Rosie Lowe’s debut album has been a long time coming. Having released her first EP back in 2013, the 25-year-old has been pacing in the shadows ever since, releasing a couple more singles at an agonisingly slow pace. But it’s all been leading up to this - this month’s release of Control, a debut album of synth soul and heartbreak R&B, offset against a remarkable multi-narrative detailing broken relationships, self-perception, and 21st-century concepts of womanhood. If you’ve been paying Lowe some attention prior to this album, some of the songs on here will look familiar - Right Thing, Woman, and Who’s That Girl? have all been released as singles over the last year or two.
Lowe is a musician born and bred in Exeter (she used to work behind the bar at Timepiece), raised as the sixth child of an artist and a jazz musician. Living in a wooden house built by her father, she grew up listening to the female powerhouses of jazz and soul (Ella Fitzgerald, Billie Holiday, Joni Mitchell) - an influence that’s clearly made enough of an impression to imprint on her own sound. So Human, for example, has a distinct jazzy ardor, and the end of an otherwise synth-heavy Nicole slips away into a twenty-second, barely-there (but still delightful) piano riff. Previous single and EP releases may have established Lowe as an electronic artist, but Control sees her dabbling into different genres with impressive creative flair.
Still, it’s clear that Control is otherwise an album of downbeat synth-soul. Co-produced by The Invisible’s Dave Okumu, each track matches electronic beats with delicately layered vocals. Think of a female James Blake; her voice drips the same soulful feeling, balanced against similarly sparse musical arrangements - and both artists seek to blur the line between jazz, electronic and soul (and they’re both a big fans of an occasional piano riff). The eleven tracks on Lowe’s album glimmer with electronic R&B, and the echoing vocals are always so fraught with emotion. Lowe feels everything she sings.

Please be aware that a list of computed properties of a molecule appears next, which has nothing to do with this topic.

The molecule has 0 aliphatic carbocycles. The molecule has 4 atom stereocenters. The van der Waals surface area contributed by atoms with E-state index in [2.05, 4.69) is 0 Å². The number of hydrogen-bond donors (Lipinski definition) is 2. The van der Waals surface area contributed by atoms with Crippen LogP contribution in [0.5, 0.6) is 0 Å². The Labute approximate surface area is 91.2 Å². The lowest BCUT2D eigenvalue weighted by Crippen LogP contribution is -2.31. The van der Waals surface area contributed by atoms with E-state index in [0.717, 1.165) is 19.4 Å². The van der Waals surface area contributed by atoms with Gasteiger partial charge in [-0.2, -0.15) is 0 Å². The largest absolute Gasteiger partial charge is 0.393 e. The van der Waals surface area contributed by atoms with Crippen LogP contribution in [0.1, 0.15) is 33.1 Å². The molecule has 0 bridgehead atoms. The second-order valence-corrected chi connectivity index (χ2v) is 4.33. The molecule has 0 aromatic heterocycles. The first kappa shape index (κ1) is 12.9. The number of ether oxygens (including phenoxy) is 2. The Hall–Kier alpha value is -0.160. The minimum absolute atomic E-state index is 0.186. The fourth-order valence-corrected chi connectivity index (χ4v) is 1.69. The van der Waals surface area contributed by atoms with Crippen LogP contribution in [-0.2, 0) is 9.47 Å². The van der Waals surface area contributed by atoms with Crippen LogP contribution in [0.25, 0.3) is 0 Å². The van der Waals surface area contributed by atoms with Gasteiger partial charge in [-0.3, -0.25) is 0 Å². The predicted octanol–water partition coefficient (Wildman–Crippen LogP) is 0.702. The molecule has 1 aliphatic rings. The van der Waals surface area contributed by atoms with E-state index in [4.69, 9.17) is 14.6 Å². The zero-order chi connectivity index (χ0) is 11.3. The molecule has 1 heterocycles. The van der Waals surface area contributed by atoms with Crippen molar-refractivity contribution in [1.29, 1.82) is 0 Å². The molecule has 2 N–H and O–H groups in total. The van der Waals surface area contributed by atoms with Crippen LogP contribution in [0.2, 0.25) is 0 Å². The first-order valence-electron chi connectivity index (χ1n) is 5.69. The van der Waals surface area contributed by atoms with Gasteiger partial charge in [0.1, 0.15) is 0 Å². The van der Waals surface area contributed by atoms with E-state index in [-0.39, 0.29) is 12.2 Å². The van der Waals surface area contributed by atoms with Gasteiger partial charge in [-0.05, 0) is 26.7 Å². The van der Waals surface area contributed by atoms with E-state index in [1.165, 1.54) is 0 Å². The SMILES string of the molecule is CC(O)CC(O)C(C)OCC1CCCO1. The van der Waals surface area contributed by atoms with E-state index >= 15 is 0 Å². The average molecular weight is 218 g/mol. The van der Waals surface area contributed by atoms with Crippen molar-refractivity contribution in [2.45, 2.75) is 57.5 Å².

Take the piano-driven Woman, for example - a fantastically melancholy exploration of modern-day femininity. “You’ll never know what it’s like to be a woman,” she sings; “…I find myself obsessing perfections that only I see / and I know it’s such a waste but the pressure is getting to me”. Bold and sumptuous, she’s making a stance here against all who assume the fight for gender equality is a done deal - it’s still here, she reminds us, alive and beating in the appearance and body image pressures thrust upon 21st-century women.
So many of Lowe’s lyrics, though, are electrically-charged – fierce enough to bring new edge to her tracks, but not enough for it to feel like she’s lecturing you. Each song on Control has a clear narrative, often focussing on the destructive nature of broken relationships: Who’s That Girl? conveys the troubles inflicted by false friends; in Nicole, Lowe begs a friend to cut ties with a toxic boyfriend (“Why don’t you try it on your own? / Always had a man in tow who don’t deserve your love”); Run Run Run laughs at the finger-pointing blame-game played by those in failed relationship. Lowe has a real knack for matching the mood of her songs with a similar tempo, too. You can’t help but feel sorry for poor Nicole, for example - the beat here is incredibly slow and gentle, with haunting, high-pitched vocals looping in the background. It’s mournful and reflective in a way that’s beautifully sad.
Right Thing (easily one of the best songs on the album) is another good example. It’s about the return of feelings for a former flame; the song peels open with the slightly muffled sounds of a piano - just a few notes, unaccompanied, over and over for the first twenty seconds. Lowe’s vocals slip over the top - “I’ve still got the notes we left on pillows… what’s been and gone, what’s gone is history…” - and then a thundering, irregular drumbeat. The song gets bigger; the vocals start to become layered and distorted as they slip into the chorus - “Thought I made the right choice, then you came / Am I to blame? Did I lose this game?” The drumbeat becomes more forceful, the vocals get louder and more densely layered - all culminating in a crashing loop of the chorus, over and over. It’s a powerful way of mirroring the way feelings can develop or return – in the background at first, before flourishing all at once in full ferocity. It’s all pretty clever, really, and makes an incredibly arresting listen.
Control was a long-awaited debut, but Lowe has proved herself as one of the most promising singer-songwriters to emerge recently. She’s only 25, and this is still just the beginning - but this should be the start of big things. Keep an eye on her.